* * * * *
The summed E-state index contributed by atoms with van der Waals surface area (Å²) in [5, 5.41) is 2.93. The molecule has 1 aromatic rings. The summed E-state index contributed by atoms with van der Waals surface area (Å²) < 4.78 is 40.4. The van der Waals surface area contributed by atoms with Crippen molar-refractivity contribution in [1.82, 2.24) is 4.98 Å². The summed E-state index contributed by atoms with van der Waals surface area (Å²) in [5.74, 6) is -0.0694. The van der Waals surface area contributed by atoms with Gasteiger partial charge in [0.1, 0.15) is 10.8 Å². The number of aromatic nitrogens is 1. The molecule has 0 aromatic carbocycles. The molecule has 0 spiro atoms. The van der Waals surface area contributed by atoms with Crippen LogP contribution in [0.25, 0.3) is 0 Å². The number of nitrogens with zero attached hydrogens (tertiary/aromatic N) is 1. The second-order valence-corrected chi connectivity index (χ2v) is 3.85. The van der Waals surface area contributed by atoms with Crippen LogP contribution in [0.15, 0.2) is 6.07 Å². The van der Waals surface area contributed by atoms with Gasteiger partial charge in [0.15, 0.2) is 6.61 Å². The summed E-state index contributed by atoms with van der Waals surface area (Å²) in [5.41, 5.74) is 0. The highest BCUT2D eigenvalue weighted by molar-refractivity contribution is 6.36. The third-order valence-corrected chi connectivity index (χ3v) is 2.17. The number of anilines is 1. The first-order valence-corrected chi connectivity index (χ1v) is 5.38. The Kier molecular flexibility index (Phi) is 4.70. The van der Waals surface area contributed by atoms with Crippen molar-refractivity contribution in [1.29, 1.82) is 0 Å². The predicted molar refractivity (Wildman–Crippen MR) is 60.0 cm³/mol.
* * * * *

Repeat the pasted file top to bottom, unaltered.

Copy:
The summed E-state index contributed by atoms with van der Waals surface area (Å²) in [5, 5.41) is 2.93. The molecule has 1 aromatic rings. The summed E-state index contributed by atoms with van der Waals surface area (Å²) < 4.78 is 40.4. The van der Waals surface area contributed by atoms with Crippen molar-refractivity contribution in [1.82, 2.24) is 4.98 Å². The summed E-state index contributed by atoms with van der Waals surface area (Å²) in [5.74, 6) is -0.0694. The van der Waals surface area contributed by atoms with Gasteiger partial charge in [0.1, 0.15) is 10.8 Å². The number of aromatic nitrogens is 1. The molecule has 0 aromatic carbocycles. The molecule has 0 spiro atoms. The van der Waals surface area contributed by atoms with Crippen LogP contribution in [0.25, 0.3) is 0 Å². The number of nitrogens with zero attached hydrogens (tertiary/aromatic N) is 1. The second-order valence-corrected chi connectivity index (χ2v) is 3.85. The van der Waals surface area contributed by atoms with Crippen LogP contribution in [0.15, 0.2) is 6.07 Å². The van der Waals surface area contributed by atoms with Gasteiger partial charge in [0.15, 0.2) is 6.61 Å². The summed E-state index contributed by atoms with van der Waals surface area (Å²) in [5.41, 5.74) is 0. The highest BCUT2D eigenvalue weighted by molar-refractivity contribution is 6.36. The third-order valence-corrected chi connectivity index (χ3v) is 2.17. The number of anilines is 1. The first-order valence-corrected chi connectivity index (χ1v) is 5.38. The Kier molecular flexibility index (Phi) is 4.70. The van der Waals surface area contributed by atoms with Crippen molar-refractivity contribution in [1.29, 1.82) is 0 Å². The predicted molar refractivity (Wildman–Crippen MR) is 60.0 cm³/mol.